Glamorous Conqueror-Veda “Mother” Frazier
“I’m not gonna lay up here an feel sorry for myself, because there is somebody, somewhere going through worse.” -Veda Fraizer
Vada “Mother” Frazier, is a two-time breast cancer survivor and mother of (NBCF’s) New Beginnings Community Fellowship’s Pastor, Dr. Rodney D. Frazier. Mother is a retired drug and alcohol abuse counselor, she also worked as a nurse prior to retirement.
Mother met with us to discuss her experiences with breast cancer, how it effected her, and she shares with us the things that make her a Glamorous Conqueror! Mother is currently cancer free, but a low functioning upper lobe in her heart keeps her from moving around as swiftly as she had in recent years. But even in the midst of fatigue, she met us happy, smiling, and with style and grace.
Eagerly anticipating the arrival of her guests for a makeover, she left the front door slightly cracked -a silent welcome that screamed, “Come on in!” Wearing a granny smith apple green patterned kaftan with a black turban as her headdress, her look; regal, comfy and relax.
Once the room was set with proper lighting, the makeover and interview commenced; Mother beams while detailing the events from her recent birthday.
“I’m eighty-three. My birthday is June 9th. I went out. Rodney took me out twice,and [NBCF member] Francine brought me some stuff over here, and then I had a margarita! [laughing] The doctor said I could have one, and I had one! But he said I couldn’t have no salt around the glass. [laughing] Oooh it was so good!
Mother tells us about her experiences with breast cancer, and how self-examination lead to her first diagnosis.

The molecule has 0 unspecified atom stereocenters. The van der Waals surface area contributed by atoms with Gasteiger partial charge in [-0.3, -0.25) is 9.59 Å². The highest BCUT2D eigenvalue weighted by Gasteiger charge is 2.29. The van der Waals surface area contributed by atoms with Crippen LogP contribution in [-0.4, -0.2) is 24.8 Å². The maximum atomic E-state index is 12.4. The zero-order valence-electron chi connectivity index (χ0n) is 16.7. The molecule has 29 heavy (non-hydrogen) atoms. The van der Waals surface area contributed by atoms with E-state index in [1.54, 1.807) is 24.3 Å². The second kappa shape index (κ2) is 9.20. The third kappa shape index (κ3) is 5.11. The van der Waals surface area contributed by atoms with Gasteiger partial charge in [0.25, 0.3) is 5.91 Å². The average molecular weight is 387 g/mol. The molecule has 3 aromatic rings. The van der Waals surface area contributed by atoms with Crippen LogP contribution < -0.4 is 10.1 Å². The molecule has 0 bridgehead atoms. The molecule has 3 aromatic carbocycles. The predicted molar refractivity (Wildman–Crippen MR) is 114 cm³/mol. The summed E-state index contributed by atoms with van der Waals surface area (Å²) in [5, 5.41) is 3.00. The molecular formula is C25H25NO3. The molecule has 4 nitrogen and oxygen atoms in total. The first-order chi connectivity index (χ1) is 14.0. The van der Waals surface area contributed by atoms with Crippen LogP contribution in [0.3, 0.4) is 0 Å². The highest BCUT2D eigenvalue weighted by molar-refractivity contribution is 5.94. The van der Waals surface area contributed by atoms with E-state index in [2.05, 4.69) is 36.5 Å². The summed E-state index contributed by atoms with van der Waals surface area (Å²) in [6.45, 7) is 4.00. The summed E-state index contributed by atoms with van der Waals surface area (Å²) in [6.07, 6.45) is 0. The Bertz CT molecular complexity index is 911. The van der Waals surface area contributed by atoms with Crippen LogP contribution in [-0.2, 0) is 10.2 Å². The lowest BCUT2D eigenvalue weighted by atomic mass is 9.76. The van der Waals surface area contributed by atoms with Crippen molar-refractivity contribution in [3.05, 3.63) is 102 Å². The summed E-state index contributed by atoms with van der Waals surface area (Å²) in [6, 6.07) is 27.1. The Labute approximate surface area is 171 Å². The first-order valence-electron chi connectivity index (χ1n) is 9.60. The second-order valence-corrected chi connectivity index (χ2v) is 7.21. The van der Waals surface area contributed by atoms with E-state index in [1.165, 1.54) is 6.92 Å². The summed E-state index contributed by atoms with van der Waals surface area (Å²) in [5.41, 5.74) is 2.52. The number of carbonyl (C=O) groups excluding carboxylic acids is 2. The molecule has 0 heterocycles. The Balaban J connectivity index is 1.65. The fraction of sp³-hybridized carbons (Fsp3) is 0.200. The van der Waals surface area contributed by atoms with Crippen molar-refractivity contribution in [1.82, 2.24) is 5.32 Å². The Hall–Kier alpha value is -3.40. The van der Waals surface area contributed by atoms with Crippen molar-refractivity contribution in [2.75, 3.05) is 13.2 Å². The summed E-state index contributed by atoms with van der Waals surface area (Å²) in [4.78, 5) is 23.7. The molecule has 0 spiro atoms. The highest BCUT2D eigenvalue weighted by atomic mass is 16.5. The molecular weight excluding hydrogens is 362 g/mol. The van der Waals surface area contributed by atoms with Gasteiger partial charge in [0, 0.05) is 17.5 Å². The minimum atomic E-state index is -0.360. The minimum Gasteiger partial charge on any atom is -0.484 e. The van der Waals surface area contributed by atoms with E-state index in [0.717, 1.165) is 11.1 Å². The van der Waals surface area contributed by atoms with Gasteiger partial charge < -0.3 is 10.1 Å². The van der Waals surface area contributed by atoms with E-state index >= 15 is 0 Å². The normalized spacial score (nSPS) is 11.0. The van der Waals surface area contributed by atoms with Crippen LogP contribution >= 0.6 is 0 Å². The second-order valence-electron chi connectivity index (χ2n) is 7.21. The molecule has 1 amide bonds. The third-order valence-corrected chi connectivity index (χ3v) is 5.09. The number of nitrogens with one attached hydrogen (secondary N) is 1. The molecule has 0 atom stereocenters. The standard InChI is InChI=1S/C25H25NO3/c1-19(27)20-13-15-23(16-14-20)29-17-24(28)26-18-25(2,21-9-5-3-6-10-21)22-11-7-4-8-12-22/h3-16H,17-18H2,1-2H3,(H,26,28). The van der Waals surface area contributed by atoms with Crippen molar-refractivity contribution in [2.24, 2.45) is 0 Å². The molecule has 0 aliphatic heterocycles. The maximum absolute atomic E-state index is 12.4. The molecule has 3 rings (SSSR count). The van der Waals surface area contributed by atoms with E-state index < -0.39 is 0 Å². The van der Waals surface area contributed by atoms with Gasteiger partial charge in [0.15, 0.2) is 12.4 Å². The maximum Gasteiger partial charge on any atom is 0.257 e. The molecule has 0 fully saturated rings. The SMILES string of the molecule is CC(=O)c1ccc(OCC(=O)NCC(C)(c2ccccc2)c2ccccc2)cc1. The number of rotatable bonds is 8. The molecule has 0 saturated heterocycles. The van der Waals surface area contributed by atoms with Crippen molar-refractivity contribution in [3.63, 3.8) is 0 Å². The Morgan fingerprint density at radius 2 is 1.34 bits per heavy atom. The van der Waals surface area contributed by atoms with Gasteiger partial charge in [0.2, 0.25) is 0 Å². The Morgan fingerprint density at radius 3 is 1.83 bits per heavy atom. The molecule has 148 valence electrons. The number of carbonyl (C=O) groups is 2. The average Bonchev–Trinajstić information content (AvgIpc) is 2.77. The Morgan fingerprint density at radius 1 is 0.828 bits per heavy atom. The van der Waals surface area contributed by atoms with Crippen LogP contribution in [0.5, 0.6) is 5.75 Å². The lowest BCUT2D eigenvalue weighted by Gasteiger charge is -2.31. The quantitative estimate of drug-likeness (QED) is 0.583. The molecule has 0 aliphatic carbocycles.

“Well, I found a lump, I was just examining my bust [sic]. I was working at that time. And I found a lump in my left bust [sic] right up there, and so the doctors, they removed that [lump]. And with that [diagnosis] I had to have radiation and chemotherapy,” she says. “The chemotherapy that they was giving me was so strong they couldn’t give me much at one time. I had to take it in intervals and, they had, they put a needle in my arm and just kind of pushed it in slowly like that [she demonstrates the narrative]. And to clear the tube out they would put a bottle of saline to clear it out. I couldn’t eat or drink anything with a lot of acid and stuff in it seven days before my treatment and seven days after my treatment,” she says. “I had it once a month. Debbie Greene, one of our church members at the time, she carried me and I went -well, I didn’t…my surgery was at Baylor cause that’s where my surgeon is. But he released me and said I could go [a]round there to the cancer center that was close.”
Her second bout with cancer came unexpectedly, and happened over a decade after the first.
“I went back for a [routine] checkup I had another mammogram and they found a spot in my right bust [sic]. I was just going for a checkup, but they said that it didn’t look like cancer, it looked like calcification. And then they said that -they took a biopsy and they said that it was just calcification, but it could turn into cancer,” she explains.
Mother explained that within several months the calcification had turned into cancer. But this diagnosis didn’t require the same treatment as the first.
“This time I didn’t have to have the chemotherapy,they just did the radiation for another six weeks -everyday. Everyday I had to go for radiation,” she says, then recalls the procedures not taking long. She said that most days she’d be finish with the treatment by the time her ride parked and made it into the treatment center.
“It was the chemo that took most of my energy. But the good thing about it, during my chemotherapy, my ex-daughter in law could carry me to to take my chemotherapy and I could sit up and eat and not get nauseated. I was never nauseated with my chemotherapy,” she says, explaining she got sick only once or twice from radiation.
The conversation shifts to a more pleasant topic and Mother reveals some of the things that made her feel beautiful in the midst of chemotherapy and or radiation.
“Well I’d kind of make my face up, and go to the beauty shop and have my hair done -and things like that. Make my face up -not like you doing [giggles]. But, I would put a little powder and a little lipstick on my face, and that kind of kept me going. Because if someone comes here I didn’t want to be looking too bad, cause you look bad enough when you’re sick. Then to have all these other things going on with you, you know, [it] makes it worse,” Mother says.